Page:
It may be probable but I don’t go along with it simply for the fact that I don’t see that idea show up in scripture or any of their contemporary literature. Therefore, I am very hesitant to present it as fact or use it as an illustration in a Bible class, sermon, or to make a theological point because I cannot be sure that it is true. If you do use it I would start with a disclaimer because it is conjecture.

  7. mattdabbs says:

    I just ordered his book on Luke 15 – it looks like this anthropological route is the way he will take.

  8. greenup says:

    Actually, EVERYTHING I write is subject to my disclaimer, though I should include it more. http://www.greenups.com/disclaimer/

    A good point though, is that as much as I might think of myself as “lay”, I frequently “minister” without even realizing it.
    -greenup
    (ouch. that makes me subject to that scary verse on leaders and responsibility)

  9. mattdabbs says:

    Greenup,

    I also wanted to mention that I am not saying anything bad about whoever said that or their decision to use that. I was speaking for myself and not for anyone else.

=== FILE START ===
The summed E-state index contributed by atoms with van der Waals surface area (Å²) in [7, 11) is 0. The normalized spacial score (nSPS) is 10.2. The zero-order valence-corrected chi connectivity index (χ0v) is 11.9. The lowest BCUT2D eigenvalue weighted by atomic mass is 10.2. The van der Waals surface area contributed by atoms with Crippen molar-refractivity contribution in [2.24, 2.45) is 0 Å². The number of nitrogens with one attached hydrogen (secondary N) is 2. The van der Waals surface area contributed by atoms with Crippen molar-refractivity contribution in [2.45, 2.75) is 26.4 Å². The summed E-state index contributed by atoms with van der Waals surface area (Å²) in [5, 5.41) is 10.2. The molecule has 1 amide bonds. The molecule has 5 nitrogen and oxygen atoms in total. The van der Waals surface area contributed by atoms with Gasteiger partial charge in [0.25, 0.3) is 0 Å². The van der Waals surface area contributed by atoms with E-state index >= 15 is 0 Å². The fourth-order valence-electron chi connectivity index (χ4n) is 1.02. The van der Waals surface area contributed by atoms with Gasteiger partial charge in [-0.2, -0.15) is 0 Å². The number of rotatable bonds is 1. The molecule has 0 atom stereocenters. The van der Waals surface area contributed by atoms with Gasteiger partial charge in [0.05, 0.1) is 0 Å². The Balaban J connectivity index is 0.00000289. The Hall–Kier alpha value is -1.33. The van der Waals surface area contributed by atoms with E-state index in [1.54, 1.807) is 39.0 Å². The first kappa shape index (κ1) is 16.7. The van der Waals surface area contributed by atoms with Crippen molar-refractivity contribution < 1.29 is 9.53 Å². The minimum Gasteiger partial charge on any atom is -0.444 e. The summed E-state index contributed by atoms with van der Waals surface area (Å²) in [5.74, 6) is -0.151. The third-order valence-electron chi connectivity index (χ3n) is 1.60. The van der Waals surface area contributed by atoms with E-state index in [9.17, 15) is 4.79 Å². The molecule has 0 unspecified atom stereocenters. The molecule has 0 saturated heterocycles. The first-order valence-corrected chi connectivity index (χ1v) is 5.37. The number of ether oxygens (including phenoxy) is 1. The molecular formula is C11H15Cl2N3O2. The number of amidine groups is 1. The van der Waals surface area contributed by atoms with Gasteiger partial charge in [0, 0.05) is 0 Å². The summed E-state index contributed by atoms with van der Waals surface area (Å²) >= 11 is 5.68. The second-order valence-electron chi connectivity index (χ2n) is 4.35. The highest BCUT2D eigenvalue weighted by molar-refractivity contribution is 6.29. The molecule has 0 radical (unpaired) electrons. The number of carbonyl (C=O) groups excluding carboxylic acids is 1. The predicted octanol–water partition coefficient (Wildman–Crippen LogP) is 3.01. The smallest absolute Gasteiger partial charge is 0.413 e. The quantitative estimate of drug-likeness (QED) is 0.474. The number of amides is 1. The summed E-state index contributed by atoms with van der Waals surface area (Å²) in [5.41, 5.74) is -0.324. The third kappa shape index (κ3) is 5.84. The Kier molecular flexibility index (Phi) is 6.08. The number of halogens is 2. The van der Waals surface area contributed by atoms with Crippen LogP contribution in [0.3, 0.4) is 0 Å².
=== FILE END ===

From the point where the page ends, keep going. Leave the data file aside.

10. mattdabbs says:

    Oh and by the way the quote about Aaron and his sons is paralleled in a sense by the angels in Isaiah 6 who cover their “feet” (neged in Hebrew) – a word that can mean anything in the general area of the legs, if you know what I mean.

  11. Amanda says:

    Thanks for this write-up! Most texts focus in on the two sons as the main characters to consider, but the “servants” are always the aspect to jump out at me. Who are these servants? What do they represent? I was thinking along the same lines as you have here. What better way to minister to someone trapped under the law than to place them as witness to a most pure and extreme example of salvation. However, the text doesn’t say anything about the fathers servants reacting poorly to this great grace, only the older son. It does state that they were celebrating with the Father. . It would seem the older son is indeed intended to represent a Pharisee but who are these other servants? Angels?